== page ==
Controversial former politician and convicted felon Stephen Nodine left the Baldwin County Corrections Center Oct. 13, concluding a two-year sentence for perjury, ethics violations and harassment charges. The former Mobile County Commissioner will be on probation for another 36 months.

Despite notifying media of his impending freedom two days earlier, Nodine declined to make extensive remarks, instead appearing to merely savor the moment in front of the cameras conjured outside his attorney’s office.

“I’ll have more to say at five o’ clock today,” Nodine told the media. He would issue another press release at 2:29 p.m., delaying that event.

“I am planning a press conference on a date and time to be determined, either this week or next week,” the afternoon release read. “There are a couple of key players who are not available today. I will notify you in the coming days when it will be scheduled.”

He later left the premises in a light-colored SUV bearing Baldwin County license plates.

The Baldwin County Corrections Center, where Nodine was an inmate for the past two years.

The Baldwin County Corrections Center, where Nodine was an inmate for the past two years.

Though Baldwin County law enforcement said Nodine was slated to be released at 8 a.m., it was shortly before 7 a.m. when he emerged from lock-up with his belongings in a trash bag, dodging media as he scurried across the street to attorney Pascal Bruijn’s office.

On Oct. 11, Nodine sent a press release to more than 145 media addresses drumming up interest in his imminent freedom. After first listing his former political resume, he maintained his victim status at the hands of an out-of-control justice system.

“In the coming days, I will release newly discovered investigative reports and information that clearly shows my innocence was known on May 9, 2010,” Nodine wrote. “I will also release information and interviews with former investigators revealing that the charges of perjury were to ‘ease the pain of a prosecutorial system that failed.’”

Following the morning’s public appearance by Nodine, Angel Downs’ family issued their own statement. They took care to insist Downs was the “true victim” and to underscore Nodine’s evasiveness.

“Funny how Stephen contacted the Dr. Phil show requesting to be on the show,” they wrote. “Then when he found out that Angel’s family and the prosecutors where (sic) going to be on the show, he backed out and refused to go on. Again, he doesn’t want to have to answer questions.”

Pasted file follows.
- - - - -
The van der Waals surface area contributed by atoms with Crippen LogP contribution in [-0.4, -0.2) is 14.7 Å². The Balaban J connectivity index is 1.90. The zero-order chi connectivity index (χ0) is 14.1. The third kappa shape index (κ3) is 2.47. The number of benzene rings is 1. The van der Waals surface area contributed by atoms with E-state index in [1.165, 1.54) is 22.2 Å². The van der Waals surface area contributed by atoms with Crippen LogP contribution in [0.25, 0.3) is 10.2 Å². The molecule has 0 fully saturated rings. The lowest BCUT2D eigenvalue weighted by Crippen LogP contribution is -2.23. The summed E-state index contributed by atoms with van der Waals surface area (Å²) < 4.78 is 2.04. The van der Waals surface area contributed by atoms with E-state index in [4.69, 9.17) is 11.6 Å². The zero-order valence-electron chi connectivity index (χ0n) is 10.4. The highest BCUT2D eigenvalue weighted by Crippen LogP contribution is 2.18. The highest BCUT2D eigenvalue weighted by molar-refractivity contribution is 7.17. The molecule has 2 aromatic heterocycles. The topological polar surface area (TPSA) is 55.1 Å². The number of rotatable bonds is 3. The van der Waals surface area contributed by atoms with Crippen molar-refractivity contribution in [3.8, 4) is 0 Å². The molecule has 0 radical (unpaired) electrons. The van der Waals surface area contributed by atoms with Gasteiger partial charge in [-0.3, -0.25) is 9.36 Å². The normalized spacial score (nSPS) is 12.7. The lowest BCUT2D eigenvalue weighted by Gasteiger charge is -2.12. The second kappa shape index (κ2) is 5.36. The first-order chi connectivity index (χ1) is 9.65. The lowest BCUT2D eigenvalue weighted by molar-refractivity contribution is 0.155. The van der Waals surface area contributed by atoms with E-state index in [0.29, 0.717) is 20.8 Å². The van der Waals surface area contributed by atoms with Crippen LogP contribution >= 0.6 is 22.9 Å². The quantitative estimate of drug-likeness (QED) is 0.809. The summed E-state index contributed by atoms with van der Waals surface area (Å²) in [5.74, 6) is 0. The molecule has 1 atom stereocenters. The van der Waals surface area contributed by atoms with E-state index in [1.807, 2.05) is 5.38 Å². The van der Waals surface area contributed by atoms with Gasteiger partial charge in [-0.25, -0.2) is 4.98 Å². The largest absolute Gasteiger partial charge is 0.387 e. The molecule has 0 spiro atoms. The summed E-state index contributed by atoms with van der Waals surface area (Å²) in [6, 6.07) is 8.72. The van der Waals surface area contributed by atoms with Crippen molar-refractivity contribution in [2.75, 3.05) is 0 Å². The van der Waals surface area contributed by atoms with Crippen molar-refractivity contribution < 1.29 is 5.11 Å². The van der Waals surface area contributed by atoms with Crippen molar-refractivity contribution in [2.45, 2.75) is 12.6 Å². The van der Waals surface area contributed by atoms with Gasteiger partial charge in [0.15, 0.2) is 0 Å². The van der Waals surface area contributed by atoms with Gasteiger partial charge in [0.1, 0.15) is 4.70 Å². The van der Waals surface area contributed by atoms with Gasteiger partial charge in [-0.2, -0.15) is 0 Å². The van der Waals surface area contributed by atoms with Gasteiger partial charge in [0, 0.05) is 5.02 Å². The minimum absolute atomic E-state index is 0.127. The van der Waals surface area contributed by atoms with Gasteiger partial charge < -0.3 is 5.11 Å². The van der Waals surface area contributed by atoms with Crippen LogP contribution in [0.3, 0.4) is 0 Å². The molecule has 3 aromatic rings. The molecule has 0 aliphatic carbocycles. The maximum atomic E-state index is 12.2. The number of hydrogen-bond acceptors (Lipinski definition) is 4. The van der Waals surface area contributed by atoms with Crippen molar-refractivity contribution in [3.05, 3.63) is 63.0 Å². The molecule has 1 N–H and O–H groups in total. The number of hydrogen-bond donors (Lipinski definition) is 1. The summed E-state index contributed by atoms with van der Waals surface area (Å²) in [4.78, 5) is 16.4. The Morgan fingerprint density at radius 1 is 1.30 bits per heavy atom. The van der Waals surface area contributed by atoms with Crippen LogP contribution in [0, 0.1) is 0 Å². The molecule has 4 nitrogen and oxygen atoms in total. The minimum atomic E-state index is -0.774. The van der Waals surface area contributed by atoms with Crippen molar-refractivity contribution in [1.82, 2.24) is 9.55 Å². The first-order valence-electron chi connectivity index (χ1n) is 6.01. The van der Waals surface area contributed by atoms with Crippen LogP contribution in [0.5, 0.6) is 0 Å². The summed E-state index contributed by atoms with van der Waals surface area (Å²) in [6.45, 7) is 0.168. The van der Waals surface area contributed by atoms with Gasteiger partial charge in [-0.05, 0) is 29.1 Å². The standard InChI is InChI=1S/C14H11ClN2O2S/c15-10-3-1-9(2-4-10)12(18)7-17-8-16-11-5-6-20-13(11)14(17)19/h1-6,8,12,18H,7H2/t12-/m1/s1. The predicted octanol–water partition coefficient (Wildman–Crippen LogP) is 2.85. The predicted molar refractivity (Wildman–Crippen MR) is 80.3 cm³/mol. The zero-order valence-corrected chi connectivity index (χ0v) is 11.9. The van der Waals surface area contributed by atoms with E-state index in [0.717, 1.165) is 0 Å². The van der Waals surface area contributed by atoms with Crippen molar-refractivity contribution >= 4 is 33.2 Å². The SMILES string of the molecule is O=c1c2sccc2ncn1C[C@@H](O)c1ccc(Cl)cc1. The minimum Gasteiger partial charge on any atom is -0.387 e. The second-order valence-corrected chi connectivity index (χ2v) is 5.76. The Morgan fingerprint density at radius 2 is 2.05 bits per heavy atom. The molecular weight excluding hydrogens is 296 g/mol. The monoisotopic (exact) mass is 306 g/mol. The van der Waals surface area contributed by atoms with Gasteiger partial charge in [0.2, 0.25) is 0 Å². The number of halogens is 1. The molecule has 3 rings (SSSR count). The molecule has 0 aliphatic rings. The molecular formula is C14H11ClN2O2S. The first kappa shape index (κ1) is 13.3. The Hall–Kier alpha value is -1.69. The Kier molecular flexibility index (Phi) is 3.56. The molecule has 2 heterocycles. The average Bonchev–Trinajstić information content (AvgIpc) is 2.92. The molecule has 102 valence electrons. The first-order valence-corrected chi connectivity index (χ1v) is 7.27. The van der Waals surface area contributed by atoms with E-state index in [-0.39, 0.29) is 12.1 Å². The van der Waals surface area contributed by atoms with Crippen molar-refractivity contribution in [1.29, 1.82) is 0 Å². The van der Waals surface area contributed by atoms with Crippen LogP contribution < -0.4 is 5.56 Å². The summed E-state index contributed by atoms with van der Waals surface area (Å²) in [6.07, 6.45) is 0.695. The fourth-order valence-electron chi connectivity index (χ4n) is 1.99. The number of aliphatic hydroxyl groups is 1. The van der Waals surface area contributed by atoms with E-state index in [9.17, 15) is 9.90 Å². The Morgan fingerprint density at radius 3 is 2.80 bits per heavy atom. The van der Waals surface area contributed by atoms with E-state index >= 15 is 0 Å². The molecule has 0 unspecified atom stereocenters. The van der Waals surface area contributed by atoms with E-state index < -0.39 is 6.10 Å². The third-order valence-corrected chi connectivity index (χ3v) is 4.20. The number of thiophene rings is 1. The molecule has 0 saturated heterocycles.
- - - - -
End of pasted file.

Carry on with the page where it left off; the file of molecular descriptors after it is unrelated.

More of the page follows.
They reiterated their belief “100 [percent] that Stephen Nodine murdered Angel.”

Nodine claims he is looking for a job on the Gulf Coast.

As the afternoon wore on, Nodine was spied in former downtown Mobile haunts. He made an appearance at Café 219 and Heroes Sports Bar. He also told media he went with his son to pray at the Cathedral of the Immaculate Conception.

This concludes the latest chapter for the firebrand whose political career crashed around him starting in December 2009, when marijuana was discovered in his county-issued pick-up truck.

On May 9, 2012, Nodine’s longtime mistress Angel Downs died in the driveway of her Gulf Shores home and neighbors saw the politician leaving the scene at high speed. By the end of the month, Nodine would be charged with her murder.

Federal prosecutors then charged Nodine with a violation for owning firearms while possessing illegal drugs. He would serve 12 months of a 15-month sentence in a south Florida minimum-security facility. His three-year probation for that sentence ends in 2015.

Nodine’s impeachment for misusing county funds on pleasure junkets to New Orleans and Gulf Shores ended with his resignation from the county commission.

He pleaded guilty to the marijuana charges and received probation.

Nodine’s Baldwin County trial in December 2012 ended with the jury only convicting on ethics charges while deadlocking on stalking and murder charges.

Nodine maintained his prosecution by outgoing Baldwin County District Attorney Judy Newcomb was politically motivated. Newcomb’s successor, current DA Hallie Dixon, declined to retry Nodine on previous charges and instead acted on lesser charges from a new grand jury.

Alabama Attorney General Luther Strange then assigned special prosecutor and former Baldwin DA David Whetstone to the case. The new prosecutor vowed damning new evidence, but in the final days before retrial in Dothan, he dropped the murder and stalking charges and agreed to a plea on harassment and perjury. Nodine was slapped with perjury when a jailhouse telephone conversation revealed he had hidden personal funds to earn court-appointed defense counsel.

Outgoing Baldwin Circuit Judge Charles Partin ordered Nodine to serve two years of a 10-year sentence for perjury before three years of probation. He was given two concurrent one-year sentences for the harassment and ethics.